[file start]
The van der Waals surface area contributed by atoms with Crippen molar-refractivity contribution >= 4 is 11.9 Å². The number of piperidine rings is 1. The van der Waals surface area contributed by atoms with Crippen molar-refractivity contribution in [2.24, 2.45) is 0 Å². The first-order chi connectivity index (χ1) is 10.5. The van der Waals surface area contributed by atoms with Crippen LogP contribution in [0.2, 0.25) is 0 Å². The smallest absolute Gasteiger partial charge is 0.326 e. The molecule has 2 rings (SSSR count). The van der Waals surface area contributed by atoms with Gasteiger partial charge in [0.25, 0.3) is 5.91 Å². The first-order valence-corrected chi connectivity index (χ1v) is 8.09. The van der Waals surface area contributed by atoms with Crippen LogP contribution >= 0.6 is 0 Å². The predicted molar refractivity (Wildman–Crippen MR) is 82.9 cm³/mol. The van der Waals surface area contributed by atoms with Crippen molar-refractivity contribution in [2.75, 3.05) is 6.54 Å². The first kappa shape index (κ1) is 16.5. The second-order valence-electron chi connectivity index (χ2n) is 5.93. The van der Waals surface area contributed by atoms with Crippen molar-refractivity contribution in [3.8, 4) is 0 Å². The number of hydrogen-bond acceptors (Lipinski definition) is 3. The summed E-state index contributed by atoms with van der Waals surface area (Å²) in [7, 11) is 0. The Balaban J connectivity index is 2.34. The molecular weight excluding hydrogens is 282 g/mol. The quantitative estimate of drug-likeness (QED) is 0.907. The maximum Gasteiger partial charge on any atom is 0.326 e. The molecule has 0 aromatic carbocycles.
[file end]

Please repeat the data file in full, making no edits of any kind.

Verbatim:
The van der Waals surface area contributed by atoms with Crippen molar-refractivity contribution >= 4 is 11.9 Å². The number of piperidine rings is 1. The van der Waals surface area contributed by atoms with Crippen molar-refractivity contribution in [2.24, 2.45) is 0 Å². The first-order chi connectivity index (χ1) is 10.5. The van der Waals surface area contributed by atoms with Crippen LogP contribution in [0.2, 0.25) is 0 Å². The smallest absolute Gasteiger partial charge is 0.326 e. The molecule has 2 rings (SSSR count). The van der Waals surface area contributed by atoms with Gasteiger partial charge in [0.25, 0.3) is 5.91 Å². The first-order valence-corrected chi connectivity index (χ1v) is 8.09. The van der Waals surface area contributed by atoms with Crippen LogP contribution >= 0.6 is 0 Å². The predicted molar refractivity (Wildman–Crippen MR) is 82.9 cm³/mol. The van der Waals surface area contributed by atoms with Crippen molar-refractivity contribution in [2.75, 3.05) is 6.54 Å². The first kappa shape index (κ1) is 16.5. The second-order valence-electron chi connectivity index (χ2n) is 5.93. The van der Waals surface area contributed by atoms with Crippen molar-refractivity contribution in [3.8, 4) is 0 Å². The number of hydrogen-bond acceptors (Lipinski definition) is 3. The summed E-state index contributed by atoms with van der Waals surface area (Å²) in [7, 11) is 0. The Balaban J connectivity index is 2.34. The molecular weight excluding hydrogens is 282 g/mol. The quantitative estimate of drug-likeness (QED) is 0.907. The maximum Gasteiger partial charge on any atom is 0.326 e. The molecule has 0 aromatic carbocycles.